We are too fat. The CDC is reporting today that the United States is now officially more than one-quarter obese. In the latest issue of the MMWR, the numbers are staggering: 25.6 percent of American adults are clinically obese, according to a body-mass-index assessment, up from 23.9% in 2005 and way up from 15.3% in 1995.
And note that’s obese, not overweight: when you include those numbers, defined as a BMI greater than 25, the percentage approaches two-thirds of all American adults.
The map itself paints a dramatic picture. I’ve stuck the new 2007 map below of the previous version from 2005, and you can see the slow creep of fat across the nation.
So much for Healthy People 2010, an effort by the CDC, started back in 2000, to get the country towards 15% adult obesity rate. I’ve been skeptical in the past of efforts to treat obesity as a disease; it seems just the sort of lifestyle condition that creeping medicalization doesn’t need to sweep up. But these stats are changing my mind: We Americans just can’t seem to stop eating. Whatever’s going on - genetically, environmentally, metabolically - it’s not something finger-wagging and brochures can take care of. What’s more, this is going to be *extremely* expensive.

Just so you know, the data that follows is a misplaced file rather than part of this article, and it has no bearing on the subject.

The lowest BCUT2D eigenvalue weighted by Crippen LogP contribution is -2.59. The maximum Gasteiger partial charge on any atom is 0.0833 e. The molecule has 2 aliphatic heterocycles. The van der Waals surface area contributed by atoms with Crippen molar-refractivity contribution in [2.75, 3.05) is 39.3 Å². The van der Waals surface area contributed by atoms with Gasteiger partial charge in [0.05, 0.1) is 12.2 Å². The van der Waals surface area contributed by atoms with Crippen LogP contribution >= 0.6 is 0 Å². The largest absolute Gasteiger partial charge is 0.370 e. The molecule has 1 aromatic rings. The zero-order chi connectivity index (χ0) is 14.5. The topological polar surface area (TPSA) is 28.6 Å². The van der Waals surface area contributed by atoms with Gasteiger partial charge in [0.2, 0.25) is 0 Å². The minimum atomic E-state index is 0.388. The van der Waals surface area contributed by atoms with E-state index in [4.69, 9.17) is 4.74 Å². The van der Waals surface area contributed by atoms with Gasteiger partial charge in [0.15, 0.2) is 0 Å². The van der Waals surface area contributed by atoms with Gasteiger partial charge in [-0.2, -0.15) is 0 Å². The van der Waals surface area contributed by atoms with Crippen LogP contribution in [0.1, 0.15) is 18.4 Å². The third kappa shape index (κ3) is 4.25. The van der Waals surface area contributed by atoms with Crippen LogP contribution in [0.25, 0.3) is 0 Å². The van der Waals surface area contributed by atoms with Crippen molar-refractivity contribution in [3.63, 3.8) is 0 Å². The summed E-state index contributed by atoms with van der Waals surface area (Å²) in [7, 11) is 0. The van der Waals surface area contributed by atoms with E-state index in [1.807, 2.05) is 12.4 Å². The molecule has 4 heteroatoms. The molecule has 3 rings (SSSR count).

I think it’s high time somebody came up with some innovative behavior-modification strategies, short of pharmaceuticals, that might start to turn this tide. More on that later.